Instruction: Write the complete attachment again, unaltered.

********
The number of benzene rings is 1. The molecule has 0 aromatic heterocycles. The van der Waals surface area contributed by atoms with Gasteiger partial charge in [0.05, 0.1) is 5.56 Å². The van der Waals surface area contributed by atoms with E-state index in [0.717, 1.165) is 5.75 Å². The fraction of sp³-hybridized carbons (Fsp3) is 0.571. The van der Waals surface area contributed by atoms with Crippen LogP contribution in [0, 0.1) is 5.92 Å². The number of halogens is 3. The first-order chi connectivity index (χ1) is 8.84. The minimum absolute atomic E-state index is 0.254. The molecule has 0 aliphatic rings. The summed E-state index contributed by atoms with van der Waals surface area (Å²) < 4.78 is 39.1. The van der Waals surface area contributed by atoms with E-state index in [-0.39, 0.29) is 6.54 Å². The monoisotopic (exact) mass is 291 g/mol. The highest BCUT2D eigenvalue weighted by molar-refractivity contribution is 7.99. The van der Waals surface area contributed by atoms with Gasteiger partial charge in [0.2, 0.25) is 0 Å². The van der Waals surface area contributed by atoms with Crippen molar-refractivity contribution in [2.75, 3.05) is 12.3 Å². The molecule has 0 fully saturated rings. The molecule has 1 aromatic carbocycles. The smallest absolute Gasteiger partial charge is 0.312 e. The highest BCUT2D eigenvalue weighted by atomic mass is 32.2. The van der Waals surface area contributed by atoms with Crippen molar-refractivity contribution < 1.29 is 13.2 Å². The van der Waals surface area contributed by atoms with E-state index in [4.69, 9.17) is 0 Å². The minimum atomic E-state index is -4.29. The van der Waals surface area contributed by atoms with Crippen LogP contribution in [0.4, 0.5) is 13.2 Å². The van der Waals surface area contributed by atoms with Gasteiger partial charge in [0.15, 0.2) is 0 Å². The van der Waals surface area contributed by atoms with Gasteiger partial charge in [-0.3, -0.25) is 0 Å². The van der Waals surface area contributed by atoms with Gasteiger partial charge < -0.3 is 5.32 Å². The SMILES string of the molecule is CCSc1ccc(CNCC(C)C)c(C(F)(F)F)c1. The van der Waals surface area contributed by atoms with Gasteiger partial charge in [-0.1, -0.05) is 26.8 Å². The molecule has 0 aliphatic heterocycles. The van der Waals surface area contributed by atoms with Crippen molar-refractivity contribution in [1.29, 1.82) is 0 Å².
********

The number of benzene rings is 1. The molecule has 0 aromatic heterocycles. The van der Waals surface area contributed by atoms with Gasteiger partial charge in [0.05, 0.1) is 5.56 Å². The van der Waals surface area contributed by atoms with E-state index in [0.717, 1.165) is 5.75 Å². The fraction of sp³-hybridized carbons (Fsp3) is 0.571. The van der Waals surface area contributed by atoms with Crippen LogP contribution in [0, 0.1) is 5.92 Å². The number of halogens is 3. The first-order chi connectivity index (χ1) is 8.84. The minimum absolute atomic E-state index is 0.254. The molecule has 0 aliphatic rings. The summed E-state index contributed by atoms with van der Waals surface area (Å²) < 4.78 is 39.1. The van der Waals surface area contributed by atoms with E-state index in [-0.39, 0.29) is 6.54 Å². The monoisotopic (exact) mass is 291 g/mol. The highest BCUT2D eigenvalue weighted by molar-refractivity contribution is 7.99. The van der Waals surface area contributed by atoms with Gasteiger partial charge in [0.2, 0.25) is 0 Å². The van der Waals surface area contributed by atoms with Crippen molar-refractivity contribution in [2.75, 3.05) is 12.3 Å². The molecule has 0 fully saturated rings. The molecule has 1 aromatic carbocycles. The smallest absolute Gasteiger partial charge is 0.312 e. The highest BCUT2D eigenvalue weighted by atomic mass is 32.2. The van der Waals surface area contributed by atoms with Crippen molar-refractivity contribution < 1.29 is 13.2 Å². The van der Waals surface area contributed by atoms with E-state index in [4.69, 9.17) is 0 Å². The minimum atomic E-state index is -4.29. The van der Waals surface area contributed by atoms with Crippen LogP contribution in [0.4, 0.5) is 13.2 Å². The van der Waals surface area contributed by atoms with Gasteiger partial charge in [0.15, 0.2) is 0 Å². The van der Waals surface area contributed by atoms with Gasteiger partial charge in [-0.3, -0.25) is 0 Å². The van der Waals surface area contributed by atoms with Gasteiger partial charge < -0.3 is 5.32 Å². The SMILES string of the molecule is CCSc1ccc(CNCC(C)C)c(C(F)(F)F)c1. The van der Waals surface area contributed by atoms with Gasteiger partial charge in [-0.1, -0.05) is 26.8 Å². The molecule has 0 aliphatic heterocycles. The van der Waals surface area contributed by atoms with Crippen molar-refractivity contribution in [1.29, 1.82) is 0 Å².